This is the sixth in a series of posts where we explain the N50 (Nx) metric, discuss the problems surrounding it, give solutions to those problems, and suggest an alternative N50 metric for transcriptome assemblies.
Transcriptome assemblies are inherently different from genome assemblies. With genome assemblies most people strive to achieve an optimal contig length equaling an entire chromosome. Meaning that, if you have an organism with four chromosomes, your optimal (dream) genome assembly would consist of four long contigs. This is in stark contrast to transcriptome assemblies where contigs represent transcripts. An optimal transcriptome assembly will vary depending on your question, but would likely consist of all possible transcripts from all expressed genes, including alternatively spliced variants (isoforms).
Using the normal N50 metric for transcriptome assemblies can therefore be highly misleading, as transcriptomes do not strive to achieve long contig lengths and high N50, but instead one contig for each transcript. Furthermore, the most highly expressed transcripts do not necessarily constitute the longest ones and the majority of transcripts in a transcriptome assembly will normally have relatively low expression levels.
Fig 7. Example of a typical transcriptome assembly with a high number of short contigs and few contigs of intermediate length (from Senatore et al. 2015).
We strongly advise against using regular N50 metrics for transcriptome assemblies. Instead, other more appropriate measures can be used. The developers of the transcriptome assembler Trinity have invented the ExN50 metric, which takes into account the expression levels of each contig and is therefore a more suitable contig length metric for transcriptomes.
The ExN50 is calculated like N50 but is limited to the top most highly expressed transcripts that represent X% of the total normalized expression data (Fig. 8).
Fig 8. Plotting the Ex value against N50 shows that the E90N50 for this assembly yields the highest value and is a better indicator of assembly quality than the normal N50 metric. Figure derived from Trinity’s website.
There are other ways to evaluate the quality and completeness of transcriptome assemblies than using N50 measures. For example comparison of gene annotation to existing core gene databases. BUSCO is one such tool where you can compare your assembled transcripts to sets of core genes for specific groups of organisms (eukaryotes, bacteria, plants, etc).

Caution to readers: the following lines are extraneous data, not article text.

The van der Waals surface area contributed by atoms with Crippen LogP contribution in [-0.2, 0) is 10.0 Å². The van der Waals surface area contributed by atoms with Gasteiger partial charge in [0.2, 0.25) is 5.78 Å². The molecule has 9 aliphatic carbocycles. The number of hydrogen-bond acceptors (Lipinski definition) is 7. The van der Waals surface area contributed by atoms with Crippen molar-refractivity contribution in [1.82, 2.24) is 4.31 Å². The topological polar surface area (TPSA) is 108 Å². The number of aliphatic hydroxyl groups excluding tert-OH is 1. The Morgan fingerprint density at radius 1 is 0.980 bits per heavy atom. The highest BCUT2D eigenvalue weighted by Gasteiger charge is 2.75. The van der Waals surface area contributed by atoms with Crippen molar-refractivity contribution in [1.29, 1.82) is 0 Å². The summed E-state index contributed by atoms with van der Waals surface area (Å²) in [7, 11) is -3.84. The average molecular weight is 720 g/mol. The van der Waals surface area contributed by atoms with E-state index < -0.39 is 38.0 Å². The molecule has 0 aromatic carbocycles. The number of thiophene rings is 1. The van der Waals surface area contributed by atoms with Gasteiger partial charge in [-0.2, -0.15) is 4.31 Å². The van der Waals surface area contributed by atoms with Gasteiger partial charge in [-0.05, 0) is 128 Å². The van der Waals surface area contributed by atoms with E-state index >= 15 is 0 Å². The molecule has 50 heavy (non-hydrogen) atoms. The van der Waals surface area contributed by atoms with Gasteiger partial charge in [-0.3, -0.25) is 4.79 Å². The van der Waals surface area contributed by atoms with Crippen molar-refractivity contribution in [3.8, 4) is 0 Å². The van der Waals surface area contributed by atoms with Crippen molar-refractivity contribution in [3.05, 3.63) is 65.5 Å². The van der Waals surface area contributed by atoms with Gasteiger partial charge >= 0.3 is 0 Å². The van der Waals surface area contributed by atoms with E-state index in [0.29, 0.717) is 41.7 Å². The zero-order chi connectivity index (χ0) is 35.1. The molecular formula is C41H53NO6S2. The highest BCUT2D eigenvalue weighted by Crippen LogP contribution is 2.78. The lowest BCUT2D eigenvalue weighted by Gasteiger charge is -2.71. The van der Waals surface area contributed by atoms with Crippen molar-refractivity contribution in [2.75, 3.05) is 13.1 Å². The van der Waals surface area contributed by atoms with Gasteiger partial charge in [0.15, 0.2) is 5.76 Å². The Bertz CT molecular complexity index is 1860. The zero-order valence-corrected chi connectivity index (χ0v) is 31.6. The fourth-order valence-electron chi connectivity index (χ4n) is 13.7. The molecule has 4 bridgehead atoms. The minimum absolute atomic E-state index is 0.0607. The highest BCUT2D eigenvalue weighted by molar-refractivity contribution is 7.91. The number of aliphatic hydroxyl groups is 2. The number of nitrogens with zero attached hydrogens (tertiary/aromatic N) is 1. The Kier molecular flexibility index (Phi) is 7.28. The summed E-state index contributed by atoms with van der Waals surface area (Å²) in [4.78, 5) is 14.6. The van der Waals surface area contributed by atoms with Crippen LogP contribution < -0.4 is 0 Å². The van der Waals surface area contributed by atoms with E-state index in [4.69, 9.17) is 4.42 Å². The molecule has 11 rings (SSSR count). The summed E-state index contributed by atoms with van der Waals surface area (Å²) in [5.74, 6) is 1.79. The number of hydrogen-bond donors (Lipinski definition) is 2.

rnaQUAST is a tool which aims to evaluate the quality of transcriptome assemblies by using both reference genome and gene databases, such as BUSCO. Transrate is another tool which evaluates transcriptome assemblies by inspecting contigs and mapping reads back to the assembly.
Just keep in mind when evaluating your assemblies to filter out contigs that don’t originate from the organism you are targeting, and to think critically about what N50 can actually tell you.
This was the final post in our little series about the N50 metric. If you enjoyed it, please let us know by leaving a comment or sharing the posts on social media. Thank you for reading!
This post has been jointly written by Elin Videvall, Andrey Prjibelski, and Alexey Gurevich.
Disclosure: Andrey and Alexey are developers of the rnaQUAST software.
Senatore A, Edirisinghe N, Katz PS (2015) Deep mRNA Sequencing of the Tritonia diomedea Brain Transcriptome Provides Access to Gene Homologues for Neuronal Excitability, Synaptic Transmission and Peptidergic Signalling. PLOS ONE 10(2): e0118321. doi:10.1371/journal.pone.0118321
Simão FA, Waterhouse RM, Ioannidis P, Kriventseva EV, Zdobnov EM (2015) BUSCO: assessing genome assembly and annotation completeness with single-copy orthologs. Bioinformatics. doi: 10.1093/bioinformatics/btv351
Bushmanova E, Antipov D, Lapidus A, Suvorov V, Prjibelski AD (2016) rnaQUAST: a quality assessment tool for de novo transcriptome assemblies. Bioinformatics, btw218.
Smith-Unna R, Boursnell C, Patro R, Hibberd JM, Kelly S (2016) TransRate: reference-free quality assessment of de novo transcriptome assemblies. Genome Research. doi: 10.1101/gr.196469.115